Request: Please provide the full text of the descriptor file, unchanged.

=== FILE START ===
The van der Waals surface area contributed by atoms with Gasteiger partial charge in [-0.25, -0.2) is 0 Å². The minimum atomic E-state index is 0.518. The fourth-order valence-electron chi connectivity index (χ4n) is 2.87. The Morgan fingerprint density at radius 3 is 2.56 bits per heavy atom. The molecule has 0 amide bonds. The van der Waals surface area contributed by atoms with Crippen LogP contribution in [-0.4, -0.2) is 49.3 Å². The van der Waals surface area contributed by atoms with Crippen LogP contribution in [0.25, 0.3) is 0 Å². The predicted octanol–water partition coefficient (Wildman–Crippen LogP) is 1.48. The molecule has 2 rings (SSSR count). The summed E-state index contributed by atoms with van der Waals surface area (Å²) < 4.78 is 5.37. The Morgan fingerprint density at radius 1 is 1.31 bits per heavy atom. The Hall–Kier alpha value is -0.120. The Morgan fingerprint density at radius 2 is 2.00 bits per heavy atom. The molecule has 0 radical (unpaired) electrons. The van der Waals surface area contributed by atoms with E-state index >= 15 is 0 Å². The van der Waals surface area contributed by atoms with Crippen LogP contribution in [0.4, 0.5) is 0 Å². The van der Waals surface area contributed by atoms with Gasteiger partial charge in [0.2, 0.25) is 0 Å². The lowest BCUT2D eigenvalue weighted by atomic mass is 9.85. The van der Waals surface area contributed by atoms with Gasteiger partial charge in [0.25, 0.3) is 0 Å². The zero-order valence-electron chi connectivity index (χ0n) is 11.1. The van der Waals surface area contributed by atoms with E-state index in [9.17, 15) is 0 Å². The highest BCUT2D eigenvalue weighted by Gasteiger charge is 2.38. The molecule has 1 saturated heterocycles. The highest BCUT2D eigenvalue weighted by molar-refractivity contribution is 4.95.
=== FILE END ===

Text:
The van der Waals surface area contributed by atoms with Gasteiger partial charge in [-0.25, -0.2) is 0 Å². The minimum atomic E-state index is 0.518. The fourth-order valence-electron chi connectivity index (χ4n) is 2.87. The Morgan fingerprint density at radius 3 is 2.56 bits per heavy atom. The molecule has 0 amide bonds. The van der Waals surface area contributed by atoms with Crippen LogP contribution in [-0.4, -0.2) is 49.3 Å². The van der Waals surface area contributed by atoms with Crippen LogP contribution in [0.25, 0.3) is 0 Å². The predicted octanol–water partition coefficient (Wildman–Crippen LogP) is 1.48. The molecule has 2 rings (SSSR count). The summed E-state index contributed by atoms with van der Waals surface area (Å²) < 4.78 is 5.37. The Morgan fingerprint density at radius 1 is 1.31 bits per heavy atom. The Hall–Kier alpha value is -0.120. The Morgan fingerprint density at radius 2 is 2.00 bits per heavy atom. The molecule has 0 radical (unpaired) electrons. The van der Waals surface area contributed by atoms with E-state index >= 15 is 0 Å². The van der Waals surface area contributed by atoms with Crippen LogP contribution in [0.4, 0.5) is 0 Å². The van der Waals surface area contributed by atoms with Gasteiger partial charge in [0.2, 0.25) is 0 Å². The lowest BCUT2D eigenvalue weighted by atomic mass is 9.85. The van der Waals surface area contributed by atoms with Gasteiger partial charge in [0.25, 0.3) is 0 Å². The zero-order valence-electron chi connectivity index (χ0n) is 11.1. The van der Waals surface area contributed by atoms with E-state index in [9.17, 15) is 0 Å². The highest BCUT2D eigenvalue weighted by Gasteiger charge is 2.38. The molecule has 1 saturated heterocycles. The highest BCUT2D eigenvalue weighted by molar-refractivity contribution is 4.95.